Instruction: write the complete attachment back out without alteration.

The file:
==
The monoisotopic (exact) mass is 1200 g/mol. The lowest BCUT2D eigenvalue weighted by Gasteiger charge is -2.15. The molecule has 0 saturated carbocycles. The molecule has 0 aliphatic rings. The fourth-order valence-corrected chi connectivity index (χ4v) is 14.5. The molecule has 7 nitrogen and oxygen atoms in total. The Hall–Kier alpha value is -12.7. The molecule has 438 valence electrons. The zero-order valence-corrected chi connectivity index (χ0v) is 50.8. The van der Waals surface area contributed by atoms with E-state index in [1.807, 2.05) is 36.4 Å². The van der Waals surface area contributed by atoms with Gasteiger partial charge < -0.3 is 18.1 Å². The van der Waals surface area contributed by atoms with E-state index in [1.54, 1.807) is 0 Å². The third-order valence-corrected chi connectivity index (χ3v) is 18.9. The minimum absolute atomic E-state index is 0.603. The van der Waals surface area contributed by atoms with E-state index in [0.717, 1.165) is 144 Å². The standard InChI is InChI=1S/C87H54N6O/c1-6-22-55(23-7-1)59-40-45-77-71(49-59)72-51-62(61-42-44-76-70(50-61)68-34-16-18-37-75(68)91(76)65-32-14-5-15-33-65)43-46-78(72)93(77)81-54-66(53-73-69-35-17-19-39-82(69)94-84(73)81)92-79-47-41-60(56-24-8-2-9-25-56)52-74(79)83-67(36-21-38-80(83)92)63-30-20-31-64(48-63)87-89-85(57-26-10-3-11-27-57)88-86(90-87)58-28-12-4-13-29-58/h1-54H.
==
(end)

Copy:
The monoisotopic (exact) mass is 1200 g/mol. The lowest BCUT2D eigenvalue weighted by Gasteiger charge is -2.15. The molecule has 0 saturated carbocycles. The molecule has 0 aliphatic rings. The fourth-order valence-corrected chi connectivity index (χ4v) is 14.5. The molecule has 7 nitrogen and oxygen atoms in total. The Hall–Kier alpha value is -12.7. The molecule has 438 valence electrons. The zero-order valence-corrected chi connectivity index (χ0v) is 50.8. The van der Waals surface area contributed by atoms with E-state index in [1.807, 2.05) is 36.4 Å². The van der Waals surface area contributed by atoms with Gasteiger partial charge < -0.3 is 18.1 Å². The van der Waals surface area contributed by atoms with E-state index in [1.54, 1.807) is 0 Å². The third-order valence-corrected chi connectivity index (χ3v) is 18.9. The minimum absolute atomic E-state index is 0.603. The van der Waals surface area contributed by atoms with E-state index in [0.717, 1.165) is 144 Å². The standard InChI is InChI=1S/C87H54N6O/c1-6-22-55(23-7-1)59-40-45-77-71(49-59)72-51-62(61-42-44-76-70(50-61)68-34-16-18-37-75(68)91(76)65-32-14-5-15-33-65)43-46-78(72)93(77)81-54-66(53-73-69-35-17-19-39-82(69)94-84(73)81)92-79-47-41-60(56-24-8-2-9-25-56)52-74(79)83-67(36-21-38-80(83)92)63-30-20-31-64(48-63)87-89-85(57-26-10-3-11-27-57)88-86(90-87)58-28-12-4-13-29-58/h1-54H.